This development led to a movement away from Seeker Services to making Believer’s Services more seeker-friendly. My observation is that Seeker Service concept has not disappeared altogether and what is presented as seeker-friendly “contemporary worship” service in a number of churches is actually a Seeker Service. A more recent finding of Willow Creek staff is that their seeker-friendly services, while they result in a high attendance and numerous decisions for Christ, they are not producing mature believers. This has led them to re-evaluate their whole approach.
The Seeker Service movement and seeker-friendly “contemporary worship” originated in non-liturgical churches and denominations, that is, churches and denominations that have historically used informal local patterns of worship instead of a formal and official liturgy. A number of concerns expressed about how traditional worship—read liturgical worship—and the traditional church—read the liturgical church—puts off seekers reflect old anti-liturgical prejudices. These prejudices may be piggy-backing into Anglican churches on “contemporary worship.” At the same time a number of these concerns are legitimate. The challenge is sorting the legitimate concerns from the prejudices.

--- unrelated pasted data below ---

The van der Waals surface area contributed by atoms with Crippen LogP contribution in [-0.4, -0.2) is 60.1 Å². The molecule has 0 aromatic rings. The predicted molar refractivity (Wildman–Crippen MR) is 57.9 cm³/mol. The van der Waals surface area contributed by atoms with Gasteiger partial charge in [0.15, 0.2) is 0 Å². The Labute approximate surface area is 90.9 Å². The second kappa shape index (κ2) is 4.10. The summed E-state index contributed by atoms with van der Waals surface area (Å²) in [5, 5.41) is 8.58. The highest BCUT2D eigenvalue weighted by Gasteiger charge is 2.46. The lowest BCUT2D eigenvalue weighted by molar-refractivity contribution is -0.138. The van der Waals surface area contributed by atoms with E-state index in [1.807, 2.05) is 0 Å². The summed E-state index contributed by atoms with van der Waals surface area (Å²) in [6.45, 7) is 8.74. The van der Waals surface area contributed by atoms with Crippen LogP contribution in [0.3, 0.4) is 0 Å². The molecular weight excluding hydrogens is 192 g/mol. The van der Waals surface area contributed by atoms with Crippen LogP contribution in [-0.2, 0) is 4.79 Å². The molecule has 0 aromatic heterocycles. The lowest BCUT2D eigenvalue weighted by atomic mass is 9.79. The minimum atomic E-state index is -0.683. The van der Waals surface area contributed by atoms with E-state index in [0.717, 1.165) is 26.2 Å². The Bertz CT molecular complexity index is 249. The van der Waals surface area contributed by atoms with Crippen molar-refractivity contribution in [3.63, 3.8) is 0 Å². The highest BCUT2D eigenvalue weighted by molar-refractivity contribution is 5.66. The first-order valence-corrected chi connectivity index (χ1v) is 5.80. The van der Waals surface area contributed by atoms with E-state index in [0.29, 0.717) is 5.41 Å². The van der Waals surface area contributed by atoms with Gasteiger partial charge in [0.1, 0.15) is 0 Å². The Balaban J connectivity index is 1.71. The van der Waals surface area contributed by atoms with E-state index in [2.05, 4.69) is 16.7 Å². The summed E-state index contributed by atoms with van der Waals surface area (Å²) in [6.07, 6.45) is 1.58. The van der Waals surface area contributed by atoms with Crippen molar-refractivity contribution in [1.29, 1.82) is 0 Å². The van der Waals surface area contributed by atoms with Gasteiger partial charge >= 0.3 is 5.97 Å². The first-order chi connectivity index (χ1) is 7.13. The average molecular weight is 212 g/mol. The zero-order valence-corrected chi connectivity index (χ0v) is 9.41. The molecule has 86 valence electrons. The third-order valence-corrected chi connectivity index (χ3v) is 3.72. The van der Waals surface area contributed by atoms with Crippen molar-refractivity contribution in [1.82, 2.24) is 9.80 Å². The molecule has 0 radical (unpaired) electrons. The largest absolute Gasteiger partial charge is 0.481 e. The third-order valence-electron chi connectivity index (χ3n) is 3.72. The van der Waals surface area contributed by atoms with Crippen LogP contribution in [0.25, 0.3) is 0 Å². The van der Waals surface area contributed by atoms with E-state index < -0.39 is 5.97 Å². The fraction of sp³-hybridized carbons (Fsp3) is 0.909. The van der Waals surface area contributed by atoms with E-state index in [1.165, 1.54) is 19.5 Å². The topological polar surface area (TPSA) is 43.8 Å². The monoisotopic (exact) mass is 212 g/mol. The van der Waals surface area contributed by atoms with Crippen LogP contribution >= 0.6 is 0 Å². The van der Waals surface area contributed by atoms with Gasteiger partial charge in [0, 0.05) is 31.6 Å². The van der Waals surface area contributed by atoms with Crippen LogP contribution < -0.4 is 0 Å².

As well as doing away with common prayer, “contemporary worship” also omits what Anglicans have considered essential parts of the service or it downplays them. For example, in the typical “contemporary worship” service any reading of Scripture is done within the context of the sermon. To ensure that churches using informal local patterns of worship retain these elements, the Church of England in South Africa has incorporated into its canons the requirement that any service on the Lord’s Day must include five elements—confession of sin, praise and thanksgiving, petition, reading of Holy Scripture drawn from both Old and New Testaments, and exposition of Holy Scripture. The Church of England and the Church of Ireland have produced guidelines for informal local patterns of worship, and the Diocese of Sydney in the Anglican Church of Australia has produced a collection of simplified forms of service, Sunday Services (2001) for the use of its churches.